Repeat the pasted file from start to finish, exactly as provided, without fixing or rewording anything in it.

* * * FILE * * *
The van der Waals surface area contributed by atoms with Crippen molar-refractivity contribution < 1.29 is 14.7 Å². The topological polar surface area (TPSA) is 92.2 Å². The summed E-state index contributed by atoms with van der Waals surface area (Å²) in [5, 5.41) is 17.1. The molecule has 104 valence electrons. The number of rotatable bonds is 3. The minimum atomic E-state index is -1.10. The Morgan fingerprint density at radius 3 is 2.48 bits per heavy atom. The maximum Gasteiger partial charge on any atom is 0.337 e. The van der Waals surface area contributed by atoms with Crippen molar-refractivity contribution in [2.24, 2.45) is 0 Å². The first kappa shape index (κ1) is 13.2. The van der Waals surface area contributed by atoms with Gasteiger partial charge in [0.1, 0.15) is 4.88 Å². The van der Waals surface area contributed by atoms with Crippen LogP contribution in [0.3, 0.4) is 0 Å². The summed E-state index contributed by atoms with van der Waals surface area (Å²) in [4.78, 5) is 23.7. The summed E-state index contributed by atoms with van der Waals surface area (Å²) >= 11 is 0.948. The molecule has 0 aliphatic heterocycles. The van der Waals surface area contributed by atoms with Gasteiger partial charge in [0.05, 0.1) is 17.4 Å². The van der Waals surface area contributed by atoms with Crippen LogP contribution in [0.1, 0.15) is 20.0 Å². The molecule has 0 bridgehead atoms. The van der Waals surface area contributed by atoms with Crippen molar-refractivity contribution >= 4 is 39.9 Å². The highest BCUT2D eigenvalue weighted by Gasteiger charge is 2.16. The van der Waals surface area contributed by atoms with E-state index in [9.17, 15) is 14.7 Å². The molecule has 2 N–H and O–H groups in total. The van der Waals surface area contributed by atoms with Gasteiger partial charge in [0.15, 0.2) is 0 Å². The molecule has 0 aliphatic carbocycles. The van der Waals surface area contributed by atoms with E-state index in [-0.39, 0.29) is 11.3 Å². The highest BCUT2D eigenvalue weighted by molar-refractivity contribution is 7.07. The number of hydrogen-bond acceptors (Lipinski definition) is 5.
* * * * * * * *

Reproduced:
The van der Waals surface area contributed by atoms with Crippen molar-refractivity contribution < 1.29 is 14.7 Å². The topological polar surface area (TPSA) is 92.2 Å². The summed E-state index contributed by atoms with van der Waals surface area (Å²) in [5, 5.41) is 17.1. The molecule has 104 valence electrons. The number of rotatable bonds is 3. The minimum atomic E-state index is -1.10. The Morgan fingerprint density at radius 3 is 2.48 bits per heavy atom. The maximum Gasteiger partial charge on any atom is 0.337 e. The van der Waals surface area contributed by atoms with Crippen molar-refractivity contribution in [2.24, 2.45) is 0 Å². The first kappa shape index (κ1) is 13.2. The van der Waals surface area contributed by atoms with Gasteiger partial charge in [0.1, 0.15) is 4.88 Å². The van der Waals surface area contributed by atoms with Crippen LogP contribution in [0.3, 0.4) is 0 Å². The summed E-state index contributed by atoms with van der Waals surface area (Å²) in [4.78, 5) is 23.7. The summed E-state index contributed by atoms with van der Waals surface area (Å²) >= 11 is 0.948. The molecule has 0 aliphatic heterocycles. The van der Waals surface area contributed by atoms with Gasteiger partial charge in [0.05, 0.1) is 17.4 Å². The van der Waals surface area contributed by atoms with Crippen LogP contribution in [0.1, 0.15) is 20.0 Å². The molecule has 0 bridgehead atoms. The van der Waals surface area contributed by atoms with Crippen molar-refractivity contribution >= 4 is 39.9 Å². The highest BCUT2D eigenvalue weighted by Gasteiger charge is 2.16. The van der Waals surface area contributed by atoms with E-state index in [9.17, 15) is 14.7 Å². The molecule has 2 N–H and O–H groups in total. The van der Waals surface area contributed by atoms with Gasteiger partial charge in [0.15, 0.2) is 0 Å². The molecule has 0 aliphatic carbocycles. The van der Waals surface area contributed by atoms with E-state index in [-0.39, 0.29) is 11.3 Å². The highest BCUT2D eigenvalue weighted by molar-refractivity contribution is 7.07. The number of hydrogen-bond acceptors (Lipinski definition) is 5.